just some parts
The CIA inspector general’s report — completed in late 2011, but just declassified in response to a Freedom of Information Act lawsuit by The New York Times — raises concerns about the relationship between the organizations.
The investigation found “irregular personnel practices” and “inadequate direction and control” by CIA managers “responsible for the relationship.”
“As a consequence, the risk to the Agency (CIA) is considerable and multifaceted,” said a memo from Inspector General David Buckley to David Petraeus, who was the CIA director at the time.
“While negative public perception is to be expected from the revelation of the agency’s close and direct collaboration with any local domestic police department, a perception that the agency has exceeded its authorities diminishes the trust place in the organization.”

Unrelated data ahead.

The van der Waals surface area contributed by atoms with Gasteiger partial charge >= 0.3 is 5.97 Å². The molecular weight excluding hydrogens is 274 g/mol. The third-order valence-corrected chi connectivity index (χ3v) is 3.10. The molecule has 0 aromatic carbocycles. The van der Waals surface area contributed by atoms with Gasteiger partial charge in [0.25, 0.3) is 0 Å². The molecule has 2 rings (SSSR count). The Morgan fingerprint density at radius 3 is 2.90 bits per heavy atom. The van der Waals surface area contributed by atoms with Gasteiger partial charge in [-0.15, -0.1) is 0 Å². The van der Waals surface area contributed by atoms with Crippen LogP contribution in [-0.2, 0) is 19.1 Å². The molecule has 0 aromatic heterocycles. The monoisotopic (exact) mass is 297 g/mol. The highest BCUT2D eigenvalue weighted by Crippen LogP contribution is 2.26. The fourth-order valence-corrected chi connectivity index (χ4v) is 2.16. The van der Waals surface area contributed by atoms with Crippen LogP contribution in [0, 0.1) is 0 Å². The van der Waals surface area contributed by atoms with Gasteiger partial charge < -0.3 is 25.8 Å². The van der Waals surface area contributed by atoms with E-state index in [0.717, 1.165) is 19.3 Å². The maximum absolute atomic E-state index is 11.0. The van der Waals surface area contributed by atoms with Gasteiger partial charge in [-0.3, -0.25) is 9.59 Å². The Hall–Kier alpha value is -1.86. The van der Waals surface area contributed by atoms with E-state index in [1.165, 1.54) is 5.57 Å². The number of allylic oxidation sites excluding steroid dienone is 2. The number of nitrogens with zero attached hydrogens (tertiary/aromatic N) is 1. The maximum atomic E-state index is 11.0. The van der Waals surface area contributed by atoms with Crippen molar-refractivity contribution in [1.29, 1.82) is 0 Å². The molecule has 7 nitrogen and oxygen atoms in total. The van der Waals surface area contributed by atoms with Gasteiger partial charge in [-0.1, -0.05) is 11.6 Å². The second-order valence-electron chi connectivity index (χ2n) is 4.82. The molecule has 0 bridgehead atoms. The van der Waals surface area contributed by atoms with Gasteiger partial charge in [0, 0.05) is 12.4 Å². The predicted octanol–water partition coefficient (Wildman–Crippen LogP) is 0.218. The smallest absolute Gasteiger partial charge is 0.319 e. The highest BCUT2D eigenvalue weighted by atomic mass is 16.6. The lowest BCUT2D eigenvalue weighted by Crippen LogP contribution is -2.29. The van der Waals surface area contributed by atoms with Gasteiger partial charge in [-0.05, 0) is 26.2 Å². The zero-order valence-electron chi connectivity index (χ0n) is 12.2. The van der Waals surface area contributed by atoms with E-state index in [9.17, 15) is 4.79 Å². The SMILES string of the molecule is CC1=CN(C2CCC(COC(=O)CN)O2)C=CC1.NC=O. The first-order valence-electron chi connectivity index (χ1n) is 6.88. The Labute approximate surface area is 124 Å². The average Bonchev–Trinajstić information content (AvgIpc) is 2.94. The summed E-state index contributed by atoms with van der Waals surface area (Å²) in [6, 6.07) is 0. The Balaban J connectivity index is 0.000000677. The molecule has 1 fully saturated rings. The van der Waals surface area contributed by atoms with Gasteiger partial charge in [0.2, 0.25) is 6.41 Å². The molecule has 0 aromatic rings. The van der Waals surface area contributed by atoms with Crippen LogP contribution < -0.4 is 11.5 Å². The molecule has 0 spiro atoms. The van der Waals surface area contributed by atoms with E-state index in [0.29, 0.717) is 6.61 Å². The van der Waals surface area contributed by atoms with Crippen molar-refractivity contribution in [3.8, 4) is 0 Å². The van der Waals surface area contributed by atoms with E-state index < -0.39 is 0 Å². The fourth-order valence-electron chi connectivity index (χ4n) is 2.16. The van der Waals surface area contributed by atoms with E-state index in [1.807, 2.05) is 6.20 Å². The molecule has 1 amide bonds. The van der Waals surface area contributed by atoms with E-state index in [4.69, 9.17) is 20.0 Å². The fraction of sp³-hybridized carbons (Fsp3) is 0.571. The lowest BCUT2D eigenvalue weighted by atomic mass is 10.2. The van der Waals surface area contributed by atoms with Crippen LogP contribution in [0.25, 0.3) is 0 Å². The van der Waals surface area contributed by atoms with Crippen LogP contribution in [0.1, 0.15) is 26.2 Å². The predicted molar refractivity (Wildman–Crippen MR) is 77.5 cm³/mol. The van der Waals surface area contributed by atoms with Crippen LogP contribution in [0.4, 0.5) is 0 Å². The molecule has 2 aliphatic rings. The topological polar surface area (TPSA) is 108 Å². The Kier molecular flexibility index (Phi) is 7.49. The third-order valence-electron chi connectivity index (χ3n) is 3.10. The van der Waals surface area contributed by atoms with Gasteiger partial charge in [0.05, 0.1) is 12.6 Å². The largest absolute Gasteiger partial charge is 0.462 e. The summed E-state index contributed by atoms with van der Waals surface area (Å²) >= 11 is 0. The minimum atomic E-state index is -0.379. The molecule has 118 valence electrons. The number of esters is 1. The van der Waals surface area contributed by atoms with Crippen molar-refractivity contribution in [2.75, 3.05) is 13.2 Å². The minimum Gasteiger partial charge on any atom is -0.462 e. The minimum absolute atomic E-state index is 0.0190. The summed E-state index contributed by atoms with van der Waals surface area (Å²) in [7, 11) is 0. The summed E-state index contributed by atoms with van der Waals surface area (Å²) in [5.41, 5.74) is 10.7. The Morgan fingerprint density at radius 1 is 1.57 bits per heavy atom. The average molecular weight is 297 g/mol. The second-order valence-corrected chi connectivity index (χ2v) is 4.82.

The Associated Press reported that the NYPD Intelligence Division dispatched CIA-trained undercover officers into minority neighborhoods to gather intelligence on daily life in mosques, cafes, bars and bookstores.
It said police have used informers to monitor sermons during religious services and police officials keep tabs on clerics and gather intelligence on taxi cab drivers and food-cart vendors, who are often Muslim, in New York.
The New York Police Department blasted the report as “fictional.”
“Even for a piece driven by anonymous NYPD critics, it shows that we’re doing all we reasonably can to stop terrorists from killing more New Yorkers,” said police spokesman Paul Browne.
The CIA has also previously said that suggestions that it engaged in domestic spying were “simply wrong.”